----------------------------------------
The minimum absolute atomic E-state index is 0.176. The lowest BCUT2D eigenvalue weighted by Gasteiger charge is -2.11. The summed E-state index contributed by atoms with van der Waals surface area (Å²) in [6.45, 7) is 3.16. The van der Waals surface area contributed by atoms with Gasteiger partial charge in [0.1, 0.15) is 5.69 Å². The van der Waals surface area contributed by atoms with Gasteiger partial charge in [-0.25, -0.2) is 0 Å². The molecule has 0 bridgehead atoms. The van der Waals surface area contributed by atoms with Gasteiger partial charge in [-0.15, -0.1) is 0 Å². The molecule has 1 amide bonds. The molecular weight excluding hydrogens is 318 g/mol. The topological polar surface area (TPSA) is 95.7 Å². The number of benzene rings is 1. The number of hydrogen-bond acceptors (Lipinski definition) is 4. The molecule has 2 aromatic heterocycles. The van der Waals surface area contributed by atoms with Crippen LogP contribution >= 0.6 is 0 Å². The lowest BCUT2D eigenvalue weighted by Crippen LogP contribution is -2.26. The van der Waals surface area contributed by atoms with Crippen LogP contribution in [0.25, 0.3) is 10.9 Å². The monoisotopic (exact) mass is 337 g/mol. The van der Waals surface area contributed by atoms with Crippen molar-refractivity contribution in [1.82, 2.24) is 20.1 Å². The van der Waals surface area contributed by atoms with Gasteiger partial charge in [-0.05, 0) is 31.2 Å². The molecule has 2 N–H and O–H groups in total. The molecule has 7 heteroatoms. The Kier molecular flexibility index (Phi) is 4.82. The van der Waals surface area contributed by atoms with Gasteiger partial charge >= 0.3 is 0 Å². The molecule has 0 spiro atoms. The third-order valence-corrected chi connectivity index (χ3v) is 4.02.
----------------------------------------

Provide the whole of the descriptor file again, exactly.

The minimum absolute atomic E-state index is 0.176. The lowest BCUT2D eigenvalue weighted by Gasteiger charge is -2.11. The summed E-state index contributed by atoms with van der Waals surface area (Å²) in [6.45, 7) is 3.16. The van der Waals surface area contributed by atoms with Gasteiger partial charge in [0.1, 0.15) is 5.69 Å². The van der Waals surface area contributed by atoms with Gasteiger partial charge in [-0.25, -0.2) is 0 Å². The molecule has 0 bridgehead atoms. The van der Waals surface area contributed by atoms with Gasteiger partial charge in [-0.15, -0.1) is 0 Å². The molecule has 1 amide bonds. The molecular weight excluding hydrogens is 318 g/mol. The topological polar surface area (TPSA) is 95.7 Å². The number of benzene rings is 1. The number of hydrogen-bond acceptors (Lipinski definition) is 4. The molecule has 2 aromatic heterocycles. The van der Waals surface area contributed by atoms with Crippen LogP contribution >= 0.6 is 0 Å². The lowest BCUT2D eigenvalue weighted by Crippen LogP contribution is -2.26. The van der Waals surface area contributed by atoms with Crippen LogP contribution in [0.25, 0.3) is 10.9 Å². The monoisotopic (exact) mass is 337 g/mol. The van der Waals surface area contributed by atoms with Crippen molar-refractivity contribution in [1.82, 2.24) is 20.1 Å². The van der Waals surface area contributed by atoms with Gasteiger partial charge in [-0.05, 0) is 31.2 Å². The molecule has 2 N–H and O–H groups in total. The molecule has 7 heteroatoms. The Kier molecular flexibility index (Phi) is 4.82. The van der Waals surface area contributed by atoms with Gasteiger partial charge >= 0.3 is 0 Å². The molecule has 0 spiro atoms. The third-order valence-corrected chi connectivity index (χ3v) is 4.02.